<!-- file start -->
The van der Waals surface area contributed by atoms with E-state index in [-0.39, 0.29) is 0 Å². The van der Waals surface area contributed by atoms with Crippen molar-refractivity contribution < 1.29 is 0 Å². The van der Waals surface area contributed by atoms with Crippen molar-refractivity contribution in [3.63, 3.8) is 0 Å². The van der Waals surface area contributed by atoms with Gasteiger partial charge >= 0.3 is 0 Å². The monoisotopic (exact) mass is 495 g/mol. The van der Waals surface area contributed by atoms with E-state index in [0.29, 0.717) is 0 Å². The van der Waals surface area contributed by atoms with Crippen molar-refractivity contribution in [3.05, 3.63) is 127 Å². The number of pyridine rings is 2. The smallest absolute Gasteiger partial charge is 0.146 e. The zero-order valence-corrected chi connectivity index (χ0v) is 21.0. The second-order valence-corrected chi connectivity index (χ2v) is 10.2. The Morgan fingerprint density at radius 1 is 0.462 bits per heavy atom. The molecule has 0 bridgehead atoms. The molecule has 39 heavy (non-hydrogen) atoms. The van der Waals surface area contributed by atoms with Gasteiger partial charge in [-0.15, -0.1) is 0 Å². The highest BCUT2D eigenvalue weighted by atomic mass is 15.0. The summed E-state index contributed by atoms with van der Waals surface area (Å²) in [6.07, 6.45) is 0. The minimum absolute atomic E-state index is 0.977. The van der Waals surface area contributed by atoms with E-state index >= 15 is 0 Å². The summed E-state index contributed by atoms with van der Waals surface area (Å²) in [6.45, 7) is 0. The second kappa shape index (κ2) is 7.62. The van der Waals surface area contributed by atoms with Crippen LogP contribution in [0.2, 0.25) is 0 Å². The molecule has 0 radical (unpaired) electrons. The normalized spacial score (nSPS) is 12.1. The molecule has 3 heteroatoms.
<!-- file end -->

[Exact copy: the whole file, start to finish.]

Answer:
The van der Waals surface area contributed by atoms with E-state index in [-0.39, 0.29) is 0 Å². The van der Waals surface area contributed by atoms with Crippen molar-refractivity contribution < 1.29 is 0 Å². The van der Waals surface area contributed by atoms with Crippen molar-refractivity contribution in [3.63, 3.8) is 0 Å². The van der Waals surface area contributed by atoms with Gasteiger partial charge >= 0.3 is 0 Å². The monoisotopic (exact) mass is 495 g/mol. The van der Waals surface area contributed by atoms with E-state index in [0.29, 0.717) is 0 Å². The van der Waals surface area contributed by atoms with Crippen molar-refractivity contribution in [3.05, 3.63) is 127 Å². The number of pyridine rings is 2. The smallest absolute Gasteiger partial charge is 0.146 e. The zero-order valence-corrected chi connectivity index (χ0v) is 21.0. The second-order valence-corrected chi connectivity index (χ2v) is 10.2. The Morgan fingerprint density at radius 1 is 0.462 bits per heavy atom. The molecule has 0 bridgehead atoms. The molecule has 39 heavy (non-hydrogen) atoms. The van der Waals surface area contributed by atoms with Gasteiger partial charge in [-0.15, -0.1) is 0 Å². The highest BCUT2D eigenvalue weighted by atomic mass is 15.0. The summed E-state index contributed by atoms with van der Waals surface area (Å²) in [6.07, 6.45) is 0. The minimum absolute atomic E-state index is 0.977. The van der Waals surface area contributed by atoms with E-state index >= 15 is 0 Å². The summed E-state index contributed by atoms with van der Waals surface area (Å²) in [6.45, 7) is 0. The second kappa shape index (κ2) is 7.62. The van der Waals surface area contributed by atoms with Crippen LogP contribution in [0.2, 0.25) is 0 Å². The molecule has 0 radical (unpaired) electrons. The normalized spacial score (nSPS) is 12.1. The molecule has 3 heteroatoms.